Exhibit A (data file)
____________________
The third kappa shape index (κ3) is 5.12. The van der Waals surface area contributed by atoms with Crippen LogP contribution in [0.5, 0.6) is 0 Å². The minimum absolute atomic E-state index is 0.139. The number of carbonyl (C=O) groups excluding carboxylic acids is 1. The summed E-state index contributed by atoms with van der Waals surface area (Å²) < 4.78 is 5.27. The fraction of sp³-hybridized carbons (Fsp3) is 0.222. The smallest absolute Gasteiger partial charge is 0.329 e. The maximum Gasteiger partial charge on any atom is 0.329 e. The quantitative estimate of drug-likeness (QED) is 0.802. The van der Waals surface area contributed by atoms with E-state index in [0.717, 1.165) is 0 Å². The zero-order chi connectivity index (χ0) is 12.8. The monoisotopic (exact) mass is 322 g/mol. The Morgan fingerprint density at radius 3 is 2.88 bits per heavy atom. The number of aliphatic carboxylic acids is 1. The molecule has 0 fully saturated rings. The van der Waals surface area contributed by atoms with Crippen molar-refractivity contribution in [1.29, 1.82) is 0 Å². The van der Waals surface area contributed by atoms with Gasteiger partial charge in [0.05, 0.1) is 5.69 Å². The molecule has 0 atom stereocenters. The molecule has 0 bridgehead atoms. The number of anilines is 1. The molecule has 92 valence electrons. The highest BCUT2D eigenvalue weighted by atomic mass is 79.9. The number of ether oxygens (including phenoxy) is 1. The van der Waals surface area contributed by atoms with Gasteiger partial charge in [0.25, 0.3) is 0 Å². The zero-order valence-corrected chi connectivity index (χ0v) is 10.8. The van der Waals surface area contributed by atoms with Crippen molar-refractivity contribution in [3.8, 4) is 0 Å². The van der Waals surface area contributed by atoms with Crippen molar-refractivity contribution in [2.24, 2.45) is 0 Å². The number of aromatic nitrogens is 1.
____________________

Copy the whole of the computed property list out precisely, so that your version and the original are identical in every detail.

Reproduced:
The third kappa shape index (κ3) is 5.12. The van der Waals surface area contributed by atoms with Crippen LogP contribution in [0.5, 0.6) is 0 Å². The minimum absolute atomic E-state index is 0.139. The number of carbonyl (C=O) groups excluding carboxylic acids is 1. The summed E-state index contributed by atoms with van der Waals surface area (Å²) < 4.78 is 5.27. The fraction of sp³-hybridized carbons (Fsp3) is 0.222. The smallest absolute Gasteiger partial charge is 0.329 e. The maximum Gasteiger partial charge on any atom is 0.329 e. The quantitative estimate of drug-likeness (QED) is 0.802. The van der Waals surface area contributed by atoms with E-state index in [0.717, 1.165) is 0 Å². The zero-order chi connectivity index (χ0) is 12.8. The monoisotopic (exact) mass is 322 g/mol. The Morgan fingerprint density at radius 3 is 2.88 bits per heavy atom. The number of aliphatic carboxylic acids is 1. The molecule has 0 fully saturated rings. The van der Waals surface area contributed by atoms with Crippen molar-refractivity contribution in [1.29, 1.82) is 0 Å². The van der Waals surface area contributed by atoms with Gasteiger partial charge in [0.05, 0.1) is 5.69 Å². The molecule has 0 atom stereocenters. The molecule has 0 bridgehead atoms. The number of anilines is 1. The molecule has 92 valence electrons. The highest BCUT2D eigenvalue weighted by atomic mass is 79.9. The number of ether oxygens (including phenoxy) is 1. The van der Waals surface area contributed by atoms with Gasteiger partial charge in [0.25, 0.3) is 0 Å². The zero-order valence-corrected chi connectivity index (χ0v) is 10.8. The van der Waals surface area contributed by atoms with Crippen molar-refractivity contribution in [3.8, 4) is 0 Å². The van der Waals surface area contributed by atoms with Crippen molar-refractivity contribution in [2.24, 2.45) is 0 Å². The number of aromatic nitrogens is 1.